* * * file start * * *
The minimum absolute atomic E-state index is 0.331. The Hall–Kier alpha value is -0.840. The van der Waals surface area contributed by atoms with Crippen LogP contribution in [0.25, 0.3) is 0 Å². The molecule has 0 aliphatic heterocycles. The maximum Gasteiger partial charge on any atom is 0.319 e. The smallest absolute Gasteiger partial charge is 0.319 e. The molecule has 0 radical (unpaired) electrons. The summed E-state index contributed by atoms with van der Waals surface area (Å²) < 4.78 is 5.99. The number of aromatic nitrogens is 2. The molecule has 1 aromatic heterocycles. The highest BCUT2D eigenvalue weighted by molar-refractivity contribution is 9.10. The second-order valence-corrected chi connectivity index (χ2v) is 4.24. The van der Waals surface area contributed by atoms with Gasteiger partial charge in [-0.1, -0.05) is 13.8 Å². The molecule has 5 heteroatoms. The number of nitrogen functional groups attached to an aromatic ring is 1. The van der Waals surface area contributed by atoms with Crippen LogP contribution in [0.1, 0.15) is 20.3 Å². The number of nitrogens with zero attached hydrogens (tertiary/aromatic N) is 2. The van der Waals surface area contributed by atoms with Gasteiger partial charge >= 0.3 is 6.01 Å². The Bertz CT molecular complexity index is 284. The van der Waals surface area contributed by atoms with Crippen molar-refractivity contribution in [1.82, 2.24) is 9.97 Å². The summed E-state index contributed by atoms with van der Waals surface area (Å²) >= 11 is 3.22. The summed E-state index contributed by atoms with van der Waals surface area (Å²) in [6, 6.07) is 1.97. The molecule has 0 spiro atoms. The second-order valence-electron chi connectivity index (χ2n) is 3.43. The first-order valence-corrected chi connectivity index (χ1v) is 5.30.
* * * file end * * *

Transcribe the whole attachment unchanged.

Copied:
The minimum absolute atomic E-state index is 0.331. The Hall–Kier alpha value is -0.840. The van der Waals surface area contributed by atoms with Crippen LogP contribution in [0.25, 0.3) is 0 Å². The molecule has 0 aliphatic heterocycles. The maximum Gasteiger partial charge on any atom is 0.319 e. The smallest absolute Gasteiger partial charge is 0.319 e. The molecule has 0 radical (unpaired) electrons. The summed E-state index contributed by atoms with van der Waals surface area (Å²) < 4.78 is 5.99. The number of aromatic nitrogens is 2. The molecule has 1 aromatic heterocycles. The highest BCUT2D eigenvalue weighted by molar-refractivity contribution is 9.10. The second-order valence-corrected chi connectivity index (χ2v) is 4.24. The van der Waals surface area contributed by atoms with Gasteiger partial charge in [-0.1, -0.05) is 13.8 Å². The molecule has 5 heteroatoms. The number of nitrogen functional groups attached to an aromatic ring is 1. The van der Waals surface area contributed by atoms with Crippen LogP contribution in [0.1, 0.15) is 20.3 Å². The number of nitrogens with zero attached hydrogens (tertiary/aromatic N) is 2. The van der Waals surface area contributed by atoms with Gasteiger partial charge >= 0.3 is 6.01 Å². The Bertz CT molecular complexity index is 284. The van der Waals surface area contributed by atoms with Crippen molar-refractivity contribution in [1.82, 2.24) is 9.97 Å². The summed E-state index contributed by atoms with van der Waals surface area (Å²) >= 11 is 3.22. The summed E-state index contributed by atoms with van der Waals surface area (Å²) in [6, 6.07) is 1.97. The molecule has 0 spiro atoms. The second-order valence-electron chi connectivity index (χ2n) is 3.43. The first-order valence-corrected chi connectivity index (χ1v) is 5.30.